Before Columbus arrived in the New World, most Caribbean islands were already inhabited by a variety of indigenous tribes.
Most prominently among these were the Taínos and the Caribs. These themselves were separated into smaller chiefdoms but shared common languages, trade and sometimes war. The Taínos inhabited what is now Cuba, Jamaica, Hispaniola (the Dominican Republic and Haiti), and Puerto Rico. Hispaniola for example was split into five chiefdoms, as were most other larger islands.
The Caribs lived throughout the Windward Islands, Dominica, and possibly the southern Leeward Islands. They were rumored as being violent and for practicing cannibalism. The word 'Caribbean' derives from their name, as does the word 'cannibal'. It is however believed that these claims of violence and cannibalism were vastly exaggerated by the Taínos.
After the arrival of the conquistadors things changed. Bringing new weapons, greed and disease, most natives did not fare so well. Although attempting to align themselves with the invaders at first (the Taíno with the Spaniards and the Caribs with the English and Dutch) they eventually succumbed to illnesses, slavery and genocide.
The Spanish priest Bartolomé de Las Casas wrote of the fate of these indigenous tribes in his 1561 multi-volume History of the Indies:
"There were 60,000 people living on this island [Hispaniola], including the Indians; so that from 1494 to 1508, over three million people had perished from war, slavery and the mines. Who in future generations will believe this?"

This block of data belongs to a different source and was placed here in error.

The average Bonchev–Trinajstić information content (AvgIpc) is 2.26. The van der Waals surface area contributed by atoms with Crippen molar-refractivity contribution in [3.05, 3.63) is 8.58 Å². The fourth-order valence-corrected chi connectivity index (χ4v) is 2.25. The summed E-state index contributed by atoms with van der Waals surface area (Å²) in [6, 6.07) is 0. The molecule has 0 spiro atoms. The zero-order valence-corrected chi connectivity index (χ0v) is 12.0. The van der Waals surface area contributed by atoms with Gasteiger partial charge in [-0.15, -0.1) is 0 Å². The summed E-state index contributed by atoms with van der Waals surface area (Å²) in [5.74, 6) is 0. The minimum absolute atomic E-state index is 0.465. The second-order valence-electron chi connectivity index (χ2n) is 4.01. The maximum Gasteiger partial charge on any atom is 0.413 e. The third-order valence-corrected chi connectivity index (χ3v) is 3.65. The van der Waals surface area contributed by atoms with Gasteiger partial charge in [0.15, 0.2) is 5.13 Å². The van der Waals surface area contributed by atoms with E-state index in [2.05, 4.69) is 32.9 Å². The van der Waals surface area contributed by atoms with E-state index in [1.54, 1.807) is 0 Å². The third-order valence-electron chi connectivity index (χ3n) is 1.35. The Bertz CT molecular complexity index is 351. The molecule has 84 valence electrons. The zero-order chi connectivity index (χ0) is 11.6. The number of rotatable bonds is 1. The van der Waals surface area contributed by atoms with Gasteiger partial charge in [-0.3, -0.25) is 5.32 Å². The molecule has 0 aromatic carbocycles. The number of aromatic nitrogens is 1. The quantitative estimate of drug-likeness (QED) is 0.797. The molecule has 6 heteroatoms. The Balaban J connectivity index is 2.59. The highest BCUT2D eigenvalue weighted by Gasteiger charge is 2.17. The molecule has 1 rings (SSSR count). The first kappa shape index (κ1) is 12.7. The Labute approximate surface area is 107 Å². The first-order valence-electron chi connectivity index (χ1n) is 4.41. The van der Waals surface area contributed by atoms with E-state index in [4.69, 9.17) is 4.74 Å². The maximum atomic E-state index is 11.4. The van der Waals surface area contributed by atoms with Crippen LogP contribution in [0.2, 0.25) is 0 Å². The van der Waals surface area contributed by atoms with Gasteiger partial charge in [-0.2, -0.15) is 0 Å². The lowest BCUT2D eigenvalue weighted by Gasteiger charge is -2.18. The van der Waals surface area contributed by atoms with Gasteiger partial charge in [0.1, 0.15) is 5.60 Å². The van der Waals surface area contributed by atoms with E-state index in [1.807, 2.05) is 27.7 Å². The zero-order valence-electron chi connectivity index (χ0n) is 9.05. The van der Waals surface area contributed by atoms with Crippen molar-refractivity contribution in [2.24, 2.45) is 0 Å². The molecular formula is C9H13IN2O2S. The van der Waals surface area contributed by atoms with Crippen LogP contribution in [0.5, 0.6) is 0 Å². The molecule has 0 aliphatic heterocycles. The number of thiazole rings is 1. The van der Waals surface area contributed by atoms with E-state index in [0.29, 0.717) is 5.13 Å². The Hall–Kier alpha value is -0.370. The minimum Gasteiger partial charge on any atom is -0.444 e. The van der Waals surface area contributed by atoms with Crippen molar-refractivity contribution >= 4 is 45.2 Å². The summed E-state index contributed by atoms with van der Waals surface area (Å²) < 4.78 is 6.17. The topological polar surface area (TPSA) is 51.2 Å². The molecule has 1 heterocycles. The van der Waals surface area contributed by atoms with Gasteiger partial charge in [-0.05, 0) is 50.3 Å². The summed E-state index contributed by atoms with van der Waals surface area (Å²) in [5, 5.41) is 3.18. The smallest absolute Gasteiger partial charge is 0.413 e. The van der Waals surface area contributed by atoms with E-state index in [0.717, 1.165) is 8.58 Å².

While many historians believe he may have gotten his numbers wrong, it is clear that a massive genocide had taken place. Nowadays not a single Taíno still exists on Hispaniola and what remains there are of them are found only in DNA strands.
A 2003 mitochondrial DNA study under the Taino genome project for example determined that 62% of people in Puerto Rico have a direct-line maternal ancestry to the Taíno ancestors. While there are people who lay claim to close Taíno heritage and attempt to bring back the Taíno way of life, language and religion, its is thought that there are few true Taíno descendants. A small number is thought to exist in Cuba and the island of Dominica has a small population of about 3,000 direct Caribs descendants.
Closer to mainland Latin America there are more pureblood tribes that are related to the Taínos and Caribs, known as the Lokono. There are about 10,000 living primarily in the coastal areas of Venezuela, Guyana, Suriname, and French Guiana and fortunately this population seems to be on the rise again.